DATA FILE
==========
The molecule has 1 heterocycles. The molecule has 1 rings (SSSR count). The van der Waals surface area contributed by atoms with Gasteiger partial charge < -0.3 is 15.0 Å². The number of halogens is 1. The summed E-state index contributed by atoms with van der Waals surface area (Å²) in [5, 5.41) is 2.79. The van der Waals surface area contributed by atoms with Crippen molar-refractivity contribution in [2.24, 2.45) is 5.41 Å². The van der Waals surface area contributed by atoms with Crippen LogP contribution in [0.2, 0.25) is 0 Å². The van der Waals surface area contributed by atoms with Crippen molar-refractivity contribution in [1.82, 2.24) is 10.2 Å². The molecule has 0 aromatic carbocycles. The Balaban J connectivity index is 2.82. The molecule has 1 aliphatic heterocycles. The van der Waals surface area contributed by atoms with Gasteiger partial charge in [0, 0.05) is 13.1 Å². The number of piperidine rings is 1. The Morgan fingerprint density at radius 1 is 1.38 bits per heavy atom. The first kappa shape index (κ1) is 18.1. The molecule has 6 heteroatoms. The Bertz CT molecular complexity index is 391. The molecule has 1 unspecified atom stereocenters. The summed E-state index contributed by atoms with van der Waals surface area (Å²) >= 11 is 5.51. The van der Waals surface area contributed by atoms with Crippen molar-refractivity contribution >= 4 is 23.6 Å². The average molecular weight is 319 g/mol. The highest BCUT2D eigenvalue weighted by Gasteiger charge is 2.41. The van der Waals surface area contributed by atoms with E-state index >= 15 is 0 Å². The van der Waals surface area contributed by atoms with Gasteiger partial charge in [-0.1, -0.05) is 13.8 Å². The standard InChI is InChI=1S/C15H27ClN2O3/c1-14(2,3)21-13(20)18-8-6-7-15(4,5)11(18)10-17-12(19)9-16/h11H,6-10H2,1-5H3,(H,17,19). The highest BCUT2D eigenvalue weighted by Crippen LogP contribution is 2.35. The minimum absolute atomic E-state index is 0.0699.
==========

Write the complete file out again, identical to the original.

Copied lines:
The molecule has 1 heterocycles. The molecule has 1 rings (SSSR count). The van der Waals surface area contributed by atoms with Gasteiger partial charge < -0.3 is 15.0 Å². The number of halogens is 1. The summed E-state index contributed by atoms with van der Waals surface area (Å²) in [5, 5.41) is 2.79. The van der Waals surface area contributed by atoms with Crippen molar-refractivity contribution in [2.24, 2.45) is 5.41 Å². The van der Waals surface area contributed by atoms with Crippen LogP contribution in [0.2, 0.25) is 0 Å². The van der Waals surface area contributed by atoms with Crippen molar-refractivity contribution in [1.82, 2.24) is 10.2 Å². The molecule has 0 aromatic carbocycles. The Balaban J connectivity index is 2.82. The molecule has 1 aliphatic heterocycles. The van der Waals surface area contributed by atoms with Gasteiger partial charge in [0, 0.05) is 13.1 Å². The number of piperidine rings is 1. The Morgan fingerprint density at radius 1 is 1.38 bits per heavy atom. The first kappa shape index (κ1) is 18.1. The molecule has 6 heteroatoms. The Bertz CT molecular complexity index is 391. The molecule has 1 unspecified atom stereocenters. The summed E-state index contributed by atoms with van der Waals surface area (Å²) >= 11 is 5.51. The van der Waals surface area contributed by atoms with Crippen molar-refractivity contribution >= 4 is 23.6 Å². The average molecular weight is 319 g/mol. The highest BCUT2D eigenvalue weighted by Gasteiger charge is 2.41. The van der Waals surface area contributed by atoms with E-state index >= 15 is 0 Å². The van der Waals surface area contributed by atoms with Gasteiger partial charge in [-0.1, -0.05) is 13.8 Å². The standard InChI is InChI=1S/C15H27ClN2O3/c1-14(2,3)21-13(20)18-8-6-7-15(4,5)11(18)10-17-12(19)9-16/h11H,6-10H2,1-5H3,(H,17,19). The highest BCUT2D eigenvalue weighted by Crippen LogP contribution is 2.35. The minimum absolute atomic E-state index is 0.0699.